Our data indicate a greater sensitivity in the P[AVP]response to changes in plasma osmolality as the primary difference between men and women during HSI. In men, this greater sensitivity was associated with an increase in systolic blood and pulse pressures and P[Cort] during HSI and thus may play a role in the greater cardiovascular morbidity in men compared with women. The greater blood pressure and sodium retention observed in men may also indicate a shift in the pressure-natriuresis curve, which may be due to differential sensitivity to the renin-angtiotensin system or related to direct effects on the kidney. Finally, this greater AVP sensitivity to osmotic stimulation may have also led to increases in cortisol and blood pressure during the infusion, although the functional significance of the greater adrenal stimulation is not apparent from our data.
Recent data from a number of medical and scientific disciplines have indicated that sex differences exist in all body systems. These differences are apparent at the cellular to the whole body level, with biochemical differences from both hormonal and genetic origins. These sex differences have important implications for the treatment of disease and the design of clinical trials and basic research studies. This particular study addresses the regulation of hormones involved in the control of body fluids and sodium, which has important implications for chronic diseases such as cardiovascular and renal disease and hypertension. In addition, these studies are also relevant to acute conditions, including hyponatremia and temperature regulation. The regulation of body temperature in humans is known to interact with systems that regulate volume and osmotic pressure of the extracellular fluid. Dehydration and heat exposure can result in heat exhaustion and, in extreme conditions, death. Thus understanding sex differences in the control of body fluids will play a role in the treatment of both chronic and acute medical conditions.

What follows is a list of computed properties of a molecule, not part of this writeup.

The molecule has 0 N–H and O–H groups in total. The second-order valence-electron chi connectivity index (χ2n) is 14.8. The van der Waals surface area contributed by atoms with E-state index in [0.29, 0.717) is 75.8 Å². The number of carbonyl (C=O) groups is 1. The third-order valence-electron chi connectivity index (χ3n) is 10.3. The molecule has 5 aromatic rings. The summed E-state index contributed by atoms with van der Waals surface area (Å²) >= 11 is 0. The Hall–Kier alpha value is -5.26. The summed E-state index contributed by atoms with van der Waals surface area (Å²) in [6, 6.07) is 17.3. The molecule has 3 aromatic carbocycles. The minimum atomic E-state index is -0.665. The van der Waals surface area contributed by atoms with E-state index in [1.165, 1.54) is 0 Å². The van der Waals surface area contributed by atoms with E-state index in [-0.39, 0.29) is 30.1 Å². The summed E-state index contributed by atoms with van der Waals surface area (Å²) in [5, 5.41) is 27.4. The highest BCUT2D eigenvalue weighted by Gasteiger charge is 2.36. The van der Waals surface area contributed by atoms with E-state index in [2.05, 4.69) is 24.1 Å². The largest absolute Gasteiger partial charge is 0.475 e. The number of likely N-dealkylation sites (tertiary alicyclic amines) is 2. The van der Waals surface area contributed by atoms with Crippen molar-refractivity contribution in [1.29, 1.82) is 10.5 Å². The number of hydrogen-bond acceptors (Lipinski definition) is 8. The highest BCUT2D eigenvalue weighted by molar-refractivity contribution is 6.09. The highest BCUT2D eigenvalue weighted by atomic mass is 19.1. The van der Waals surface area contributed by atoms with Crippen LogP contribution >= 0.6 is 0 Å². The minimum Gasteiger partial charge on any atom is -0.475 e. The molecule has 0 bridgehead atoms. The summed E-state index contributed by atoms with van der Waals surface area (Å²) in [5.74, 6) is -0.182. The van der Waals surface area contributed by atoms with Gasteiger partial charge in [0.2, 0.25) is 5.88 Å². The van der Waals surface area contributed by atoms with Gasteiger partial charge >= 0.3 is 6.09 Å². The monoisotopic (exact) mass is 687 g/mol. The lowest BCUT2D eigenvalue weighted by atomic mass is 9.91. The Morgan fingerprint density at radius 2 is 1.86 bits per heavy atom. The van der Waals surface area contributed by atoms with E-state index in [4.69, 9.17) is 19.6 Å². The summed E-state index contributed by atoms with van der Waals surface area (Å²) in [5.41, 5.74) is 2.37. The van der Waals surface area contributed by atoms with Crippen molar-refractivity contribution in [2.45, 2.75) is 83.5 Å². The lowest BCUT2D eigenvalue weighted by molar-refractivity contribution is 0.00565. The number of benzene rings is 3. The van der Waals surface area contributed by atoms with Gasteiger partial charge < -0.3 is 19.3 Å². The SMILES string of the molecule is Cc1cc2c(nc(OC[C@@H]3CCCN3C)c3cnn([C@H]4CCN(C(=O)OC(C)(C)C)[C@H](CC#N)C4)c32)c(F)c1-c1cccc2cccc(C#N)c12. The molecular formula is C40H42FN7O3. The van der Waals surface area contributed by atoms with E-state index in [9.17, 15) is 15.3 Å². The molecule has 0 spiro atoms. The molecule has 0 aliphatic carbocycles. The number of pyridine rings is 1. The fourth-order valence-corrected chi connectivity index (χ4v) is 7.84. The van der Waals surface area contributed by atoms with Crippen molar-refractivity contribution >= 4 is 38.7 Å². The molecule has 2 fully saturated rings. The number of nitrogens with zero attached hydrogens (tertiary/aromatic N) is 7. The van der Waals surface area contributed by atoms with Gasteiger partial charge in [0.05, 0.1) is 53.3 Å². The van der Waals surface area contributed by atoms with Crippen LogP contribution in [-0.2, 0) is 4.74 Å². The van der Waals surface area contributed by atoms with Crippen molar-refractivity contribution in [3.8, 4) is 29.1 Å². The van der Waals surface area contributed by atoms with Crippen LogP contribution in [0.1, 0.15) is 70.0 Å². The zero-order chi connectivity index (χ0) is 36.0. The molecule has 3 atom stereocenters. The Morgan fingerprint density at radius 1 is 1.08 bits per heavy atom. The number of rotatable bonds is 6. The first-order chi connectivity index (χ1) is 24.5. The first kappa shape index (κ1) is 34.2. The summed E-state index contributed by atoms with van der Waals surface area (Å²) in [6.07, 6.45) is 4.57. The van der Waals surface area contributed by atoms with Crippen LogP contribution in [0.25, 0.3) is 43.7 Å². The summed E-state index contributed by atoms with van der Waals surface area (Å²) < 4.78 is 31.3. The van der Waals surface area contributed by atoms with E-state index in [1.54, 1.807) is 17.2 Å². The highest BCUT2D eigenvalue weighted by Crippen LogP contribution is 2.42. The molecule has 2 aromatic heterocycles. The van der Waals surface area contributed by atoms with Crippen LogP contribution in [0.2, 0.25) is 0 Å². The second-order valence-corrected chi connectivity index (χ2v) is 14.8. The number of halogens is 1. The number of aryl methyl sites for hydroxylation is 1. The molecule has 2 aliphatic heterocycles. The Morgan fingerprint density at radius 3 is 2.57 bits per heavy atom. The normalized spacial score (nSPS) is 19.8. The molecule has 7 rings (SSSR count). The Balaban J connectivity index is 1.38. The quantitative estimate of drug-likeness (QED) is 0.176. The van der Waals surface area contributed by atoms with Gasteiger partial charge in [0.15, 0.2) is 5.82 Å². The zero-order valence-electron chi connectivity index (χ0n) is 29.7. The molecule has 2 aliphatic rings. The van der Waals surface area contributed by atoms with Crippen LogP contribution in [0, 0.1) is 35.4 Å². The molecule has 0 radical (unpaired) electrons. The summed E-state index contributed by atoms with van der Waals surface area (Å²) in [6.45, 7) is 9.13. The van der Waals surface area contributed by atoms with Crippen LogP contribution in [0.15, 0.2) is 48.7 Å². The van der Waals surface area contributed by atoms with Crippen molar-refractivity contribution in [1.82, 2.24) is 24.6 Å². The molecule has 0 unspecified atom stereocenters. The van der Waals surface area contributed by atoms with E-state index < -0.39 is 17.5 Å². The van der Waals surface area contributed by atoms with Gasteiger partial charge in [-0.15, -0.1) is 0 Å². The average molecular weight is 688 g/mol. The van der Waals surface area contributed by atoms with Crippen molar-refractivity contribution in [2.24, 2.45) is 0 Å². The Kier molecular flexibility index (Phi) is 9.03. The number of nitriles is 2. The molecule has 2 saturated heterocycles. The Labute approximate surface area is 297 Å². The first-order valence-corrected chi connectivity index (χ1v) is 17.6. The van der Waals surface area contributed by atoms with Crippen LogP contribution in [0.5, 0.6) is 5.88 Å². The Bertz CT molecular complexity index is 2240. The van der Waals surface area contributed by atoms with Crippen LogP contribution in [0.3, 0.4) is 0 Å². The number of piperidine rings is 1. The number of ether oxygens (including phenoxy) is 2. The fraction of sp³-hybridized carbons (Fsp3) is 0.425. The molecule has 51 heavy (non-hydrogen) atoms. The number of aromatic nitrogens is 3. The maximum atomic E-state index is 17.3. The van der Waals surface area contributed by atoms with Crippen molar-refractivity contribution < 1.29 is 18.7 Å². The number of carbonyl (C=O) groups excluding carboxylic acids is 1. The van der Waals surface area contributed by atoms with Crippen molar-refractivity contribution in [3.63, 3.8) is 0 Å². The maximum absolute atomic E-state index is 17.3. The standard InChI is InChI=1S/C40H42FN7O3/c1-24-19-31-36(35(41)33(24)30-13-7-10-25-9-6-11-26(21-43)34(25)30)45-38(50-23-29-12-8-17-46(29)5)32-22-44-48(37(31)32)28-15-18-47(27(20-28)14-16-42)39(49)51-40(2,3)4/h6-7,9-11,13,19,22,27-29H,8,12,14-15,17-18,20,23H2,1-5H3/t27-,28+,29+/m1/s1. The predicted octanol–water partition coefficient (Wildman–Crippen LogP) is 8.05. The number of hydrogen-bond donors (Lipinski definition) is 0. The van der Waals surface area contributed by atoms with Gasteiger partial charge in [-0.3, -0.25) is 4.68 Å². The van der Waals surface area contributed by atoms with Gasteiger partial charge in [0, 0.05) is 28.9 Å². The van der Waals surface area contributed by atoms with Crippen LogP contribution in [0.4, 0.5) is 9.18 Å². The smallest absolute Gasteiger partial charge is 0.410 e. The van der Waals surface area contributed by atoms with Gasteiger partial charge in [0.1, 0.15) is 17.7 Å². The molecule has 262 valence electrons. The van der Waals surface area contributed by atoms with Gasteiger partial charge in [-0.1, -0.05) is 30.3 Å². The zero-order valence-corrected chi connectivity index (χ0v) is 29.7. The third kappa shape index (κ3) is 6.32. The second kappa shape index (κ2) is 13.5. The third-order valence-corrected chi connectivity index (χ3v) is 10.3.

We gratefully acknowledge the technical support of Cheryl Weseman and David Blair, the clinical support of Dr. Celso Silva, and the cooperation of the volunteer subjects. We also thank Dr. Loretta DiPietro for contributions to the writing of this manuscript.
This work is supported by the U.S. Army Medical Research and Materiel Command under contract DAMD17-96-C-6093.
The views, opinions and/or findings contained in this report are those of the authors and should not be construed as an official Department of the Army position, policy or decision unless so designated by other documentation.
In conduct of research where humans are the subjects, the investigators adhered to the policies regarding the protection of human subjects as prescribed by 45 CFR 46 and 32 CFR 219 (Protection of Human Subjects).
Address for reprint requests and other correspondence: N. S. Stachenfeld, The John B. Pierce Laboratory, 290 Congress Ave., New Haven, CT 06519 (E-mail:).
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- Copyright © 2001 the American Physiological Society